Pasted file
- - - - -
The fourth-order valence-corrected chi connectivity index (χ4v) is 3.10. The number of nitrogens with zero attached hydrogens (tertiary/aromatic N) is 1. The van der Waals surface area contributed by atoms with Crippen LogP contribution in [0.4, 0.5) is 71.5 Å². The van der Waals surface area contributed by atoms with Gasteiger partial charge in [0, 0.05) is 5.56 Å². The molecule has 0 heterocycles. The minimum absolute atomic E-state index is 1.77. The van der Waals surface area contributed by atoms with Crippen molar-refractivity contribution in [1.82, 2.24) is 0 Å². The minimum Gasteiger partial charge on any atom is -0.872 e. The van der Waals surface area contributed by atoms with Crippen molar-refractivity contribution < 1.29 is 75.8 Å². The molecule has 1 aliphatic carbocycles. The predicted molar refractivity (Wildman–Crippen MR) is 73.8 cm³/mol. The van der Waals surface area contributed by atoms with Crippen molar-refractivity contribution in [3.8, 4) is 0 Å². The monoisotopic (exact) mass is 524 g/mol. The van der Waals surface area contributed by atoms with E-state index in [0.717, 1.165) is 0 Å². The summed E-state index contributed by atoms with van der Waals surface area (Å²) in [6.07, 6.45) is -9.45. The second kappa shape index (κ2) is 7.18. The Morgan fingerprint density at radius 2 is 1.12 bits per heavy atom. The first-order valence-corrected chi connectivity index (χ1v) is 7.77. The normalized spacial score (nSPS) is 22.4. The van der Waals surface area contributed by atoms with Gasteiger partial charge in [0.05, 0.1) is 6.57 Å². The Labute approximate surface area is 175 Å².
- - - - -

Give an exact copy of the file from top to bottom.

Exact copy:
The fourth-order valence-corrected chi connectivity index (χ4v) is 3.10. The number of nitrogens with zero attached hydrogens (tertiary/aromatic N) is 1. The van der Waals surface area contributed by atoms with Crippen LogP contribution in [0.4, 0.5) is 71.5 Å². The van der Waals surface area contributed by atoms with Gasteiger partial charge in [0, 0.05) is 5.56 Å². The molecule has 0 heterocycles. The minimum absolute atomic E-state index is 1.77. The van der Waals surface area contributed by atoms with Crippen molar-refractivity contribution in [1.82, 2.24) is 0 Å². The minimum Gasteiger partial charge on any atom is -0.872 e. The van der Waals surface area contributed by atoms with Crippen molar-refractivity contribution < 1.29 is 75.8 Å². The molecule has 1 aliphatic carbocycles. The predicted molar refractivity (Wildman–Crippen MR) is 73.8 cm³/mol. The van der Waals surface area contributed by atoms with Crippen molar-refractivity contribution in [3.8, 4) is 0 Å². The monoisotopic (exact) mass is 524 g/mol. The van der Waals surface area contributed by atoms with E-state index in [0.717, 1.165) is 0 Å². The summed E-state index contributed by atoms with van der Waals surface area (Å²) in [6.07, 6.45) is -9.45. The second kappa shape index (κ2) is 7.18. The Morgan fingerprint density at radius 2 is 1.12 bits per heavy atom. The first-order valence-corrected chi connectivity index (χ1v) is 7.77. The normalized spacial score (nSPS) is 22.4. The van der Waals surface area contributed by atoms with Gasteiger partial charge in [0.05, 0.1) is 6.57 Å². The Labute approximate surface area is 175 Å².